My Granny Memories
I remember the sweaters my Granny once gave my sister and I for Christmas. I remember how bright the fabric was and how there was no inside. They were reversible and really cool. I remember her laugh. It was a real laugh, an ever-present laugh. I remember how her smile always seemed to dance across her face and even occupied her deep brown eyes (though in retrospect, I now imagine part of her permanent smile was simply a consequence of her disease). I remember her hands. I remember that they always seemed crocked. They never seemed quite right. I remember that she had a funny phone. A duck phone, or something? It was probably Grandad’s phone anyways. He was that kind of Grandad. I remember pushing her wheelchair along the Bow River with my Grandad outside of her nursing home.
I remember the smell of old when I would escort Grandad in to meet his sweetheart for her daily walk; and how we had to navigate our way through all the locked and alarmed doors designed to keep her in.
I remember when she died.
I also remember that virtually my entire life, she was dying. Or, at least forgetting.
When I was 14, I spend a few weeks of summer vacation visiting with my Granddad and every day, we would visit my Granny, who was then in a care home due to advanced Alzheimer’s. I remember that during one of these visits, my aunt explained to me that it wasn’t sad to visit Gran anymore because the woman in the nursing home that loved singing and music and occasionally lit up when Grandad came to visit, that woman who used to be her mom, simply wasn’t anymore. Granny didn’t recognize or remember her own children. She was a shell, a skin of a woman. My aunt’s mother, my mother’s mother, my grandmother was already gone. She wasn’t there anymore. So, it wasn’t sad to my aunt.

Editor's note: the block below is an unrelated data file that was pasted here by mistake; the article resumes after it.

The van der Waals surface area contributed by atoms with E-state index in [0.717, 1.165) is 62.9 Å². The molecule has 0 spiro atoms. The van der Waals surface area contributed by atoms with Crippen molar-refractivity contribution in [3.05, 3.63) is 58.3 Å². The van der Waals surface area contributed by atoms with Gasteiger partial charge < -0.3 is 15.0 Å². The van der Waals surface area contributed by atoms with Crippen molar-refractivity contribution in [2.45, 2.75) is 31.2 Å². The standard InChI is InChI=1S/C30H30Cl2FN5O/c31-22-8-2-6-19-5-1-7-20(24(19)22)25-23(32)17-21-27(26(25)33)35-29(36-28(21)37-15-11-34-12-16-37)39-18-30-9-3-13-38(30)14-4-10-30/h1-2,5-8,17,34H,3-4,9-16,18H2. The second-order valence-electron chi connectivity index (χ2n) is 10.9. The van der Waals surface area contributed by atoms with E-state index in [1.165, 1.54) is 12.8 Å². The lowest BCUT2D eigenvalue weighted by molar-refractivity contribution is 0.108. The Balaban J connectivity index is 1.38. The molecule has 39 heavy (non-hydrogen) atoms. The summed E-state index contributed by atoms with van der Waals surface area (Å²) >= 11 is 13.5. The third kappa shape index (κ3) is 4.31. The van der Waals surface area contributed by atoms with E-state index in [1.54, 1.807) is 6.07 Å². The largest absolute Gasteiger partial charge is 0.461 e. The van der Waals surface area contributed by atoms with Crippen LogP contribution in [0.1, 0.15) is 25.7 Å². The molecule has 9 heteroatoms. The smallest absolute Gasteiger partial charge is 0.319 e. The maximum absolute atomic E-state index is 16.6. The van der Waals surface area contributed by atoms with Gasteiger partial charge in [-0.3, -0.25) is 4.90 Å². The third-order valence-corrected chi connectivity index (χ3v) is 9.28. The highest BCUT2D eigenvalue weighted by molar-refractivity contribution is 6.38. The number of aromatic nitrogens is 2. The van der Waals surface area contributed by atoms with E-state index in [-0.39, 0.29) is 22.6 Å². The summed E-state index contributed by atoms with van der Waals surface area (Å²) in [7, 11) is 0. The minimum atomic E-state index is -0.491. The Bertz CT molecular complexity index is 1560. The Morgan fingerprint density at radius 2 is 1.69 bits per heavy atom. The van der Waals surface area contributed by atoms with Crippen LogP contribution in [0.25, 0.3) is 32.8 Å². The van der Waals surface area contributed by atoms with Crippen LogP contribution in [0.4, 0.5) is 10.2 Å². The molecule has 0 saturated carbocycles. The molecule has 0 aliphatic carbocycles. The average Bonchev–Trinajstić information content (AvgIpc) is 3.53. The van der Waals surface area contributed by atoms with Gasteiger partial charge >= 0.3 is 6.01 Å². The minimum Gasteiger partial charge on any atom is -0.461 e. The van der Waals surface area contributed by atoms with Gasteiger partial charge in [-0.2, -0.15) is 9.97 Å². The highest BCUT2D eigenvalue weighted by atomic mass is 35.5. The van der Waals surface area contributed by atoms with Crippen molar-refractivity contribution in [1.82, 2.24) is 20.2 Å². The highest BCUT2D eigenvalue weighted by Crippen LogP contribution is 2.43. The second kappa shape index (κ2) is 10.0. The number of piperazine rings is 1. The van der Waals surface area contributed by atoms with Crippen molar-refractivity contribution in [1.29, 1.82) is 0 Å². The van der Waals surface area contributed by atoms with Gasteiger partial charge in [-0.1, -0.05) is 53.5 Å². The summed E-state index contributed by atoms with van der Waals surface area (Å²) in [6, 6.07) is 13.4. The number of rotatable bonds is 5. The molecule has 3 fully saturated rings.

But it was sad.
Forgetting is a sad thing.
When own mother surpassed the age Granny was when she got sick, I remember breathing a massive sigh of relief. I think she did too. My Mom’s faculties are on point. She stopped watching Jeopardy years ago because it got too easy. There is nothing she can’t do. And remembering is a huge part of who she is – of who we all are. It is what Granny lost, and in that simple thing, she lost herself.
Spencer W Kimball once explained that “the most important word [in the English language] is remember” (Kimball, 1968).
I think he was right.
To remember is exist in a community, in a family, in a body, in a life.
The other day, I found myself scrolling back through 2 years of Facebook pictures. Max and Addi and I were discussing how big they were when they were born and I couldn’t remember how many ounces Adelaide was at birth. I knew it was recorded on Facebook when we announced her birth (among other places) so I did a little searching and was able to find it. She was born at an adorable 7lbs and 11oz of cheeks and hair and she was happy to hear it. While she and Max toddled away to get into some midday mischief, I was left feeling a little bit empty and sad. My children’s birth details is probably not the most essential information in the universe, but it is information I never thought I’d be able to forget (and if you don’t think you could forget those precious details either, have four kids!), but I did.
The world we live in is full of photographs (and Facebook!) but these photographs ground us in our memories and allow us to remember. And remembering is such a vital part of our humanness.
So, today’s message is to exist in photos. It’s important to your kids. It’s important to your grandkids. It’s important to all of us.
PS if this post is too sentimental for you, I apologize, Zach made me watch The Giver last night and I’ve been stuck on the power of remembering ever since!